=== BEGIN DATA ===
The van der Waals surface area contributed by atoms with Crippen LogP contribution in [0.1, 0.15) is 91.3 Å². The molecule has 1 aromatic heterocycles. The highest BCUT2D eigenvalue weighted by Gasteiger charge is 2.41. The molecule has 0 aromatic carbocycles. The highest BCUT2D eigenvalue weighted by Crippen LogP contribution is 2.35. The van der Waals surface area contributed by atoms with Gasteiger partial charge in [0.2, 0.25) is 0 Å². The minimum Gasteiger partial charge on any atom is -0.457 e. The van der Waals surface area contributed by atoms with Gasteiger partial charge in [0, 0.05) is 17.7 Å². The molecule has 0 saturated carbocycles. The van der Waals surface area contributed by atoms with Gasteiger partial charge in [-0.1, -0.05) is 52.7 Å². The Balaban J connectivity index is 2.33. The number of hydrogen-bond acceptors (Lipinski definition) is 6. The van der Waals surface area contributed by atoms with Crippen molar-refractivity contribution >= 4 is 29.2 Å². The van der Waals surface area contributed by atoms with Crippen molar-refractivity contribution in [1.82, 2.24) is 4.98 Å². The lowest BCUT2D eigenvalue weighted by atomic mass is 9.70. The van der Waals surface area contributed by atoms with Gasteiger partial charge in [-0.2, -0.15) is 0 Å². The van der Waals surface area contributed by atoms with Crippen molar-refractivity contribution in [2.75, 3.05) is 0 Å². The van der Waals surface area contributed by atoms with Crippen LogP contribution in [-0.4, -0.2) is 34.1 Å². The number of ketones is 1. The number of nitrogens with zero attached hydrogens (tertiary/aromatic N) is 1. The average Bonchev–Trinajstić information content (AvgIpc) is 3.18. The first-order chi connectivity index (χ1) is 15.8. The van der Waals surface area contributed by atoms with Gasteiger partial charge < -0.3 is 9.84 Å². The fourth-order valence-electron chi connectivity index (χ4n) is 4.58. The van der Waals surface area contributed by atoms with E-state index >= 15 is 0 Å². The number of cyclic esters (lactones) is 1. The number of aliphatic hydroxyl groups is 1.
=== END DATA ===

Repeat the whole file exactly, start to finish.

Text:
The van der Waals surface area contributed by atoms with Crippen LogP contribution in [0.1, 0.15) is 91.3 Å². The molecule has 1 aromatic heterocycles. The highest BCUT2D eigenvalue weighted by Gasteiger charge is 2.41. The molecule has 0 aromatic carbocycles. The highest BCUT2D eigenvalue weighted by Crippen LogP contribution is 2.35. The van der Waals surface area contributed by atoms with Gasteiger partial charge in [0.2, 0.25) is 0 Å². The minimum Gasteiger partial charge on any atom is -0.457 e. The van der Waals surface area contributed by atoms with Gasteiger partial charge in [0, 0.05) is 17.7 Å². The molecule has 0 saturated carbocycles. The van der Waals surface area contributed by atoms with Gasteiger partial charge in [-0.1, -0.05) is 52.7 Å². The Balaban J connectivity index is 2.33. The number of hydrogen-bond acceptors (Lipinski definition) is 6. The van der Waals surface area contributed by atoms with Crippen molar-refractivity contribution >= 4 is 29.2 Å². The van der Waals surface area contributed by atoms with Crippen molar-refractivity contribution in [1.82, 2.24) is 4.98 Å². The lowest BCUT2D eigenvalue weighted by atomic mass is 9.70. The van der Waals surface area contributed by atoms with Gasteiger partial charge in [-0.2, -0.15) is 0 Å². The van der Waals surface area contributed by atoms with Crippen molar-refractivity contribution in [2.75, 3.05) is 0 Å². The van der Waals surface area contributed by atoms with Crippen LogP contribution in [-0.4, -0.2) is 34.1 Å². The number of ketones is 1. The number of nitrogens with zero attached hydrogens (tertiary/aromatic N) is 1. The average Bonchev–Trinajstić information content (AvgIpc) is 3.18. The first-order chi connectivity index (χ1) is 15.8. The van der Waals surface area contributed by atoms with Gasteiger partial charge < -0.3 is 9.84 Å². The fourth-order valence-electron chi connectivity index (χ4n) is 4.58. The van der Waals surface area contributed by atoms with E-state index >= 15 is 0 Å². The number of cyclic esters (lactones) is 1. The number of aliphatic hydroxyl groups is 1.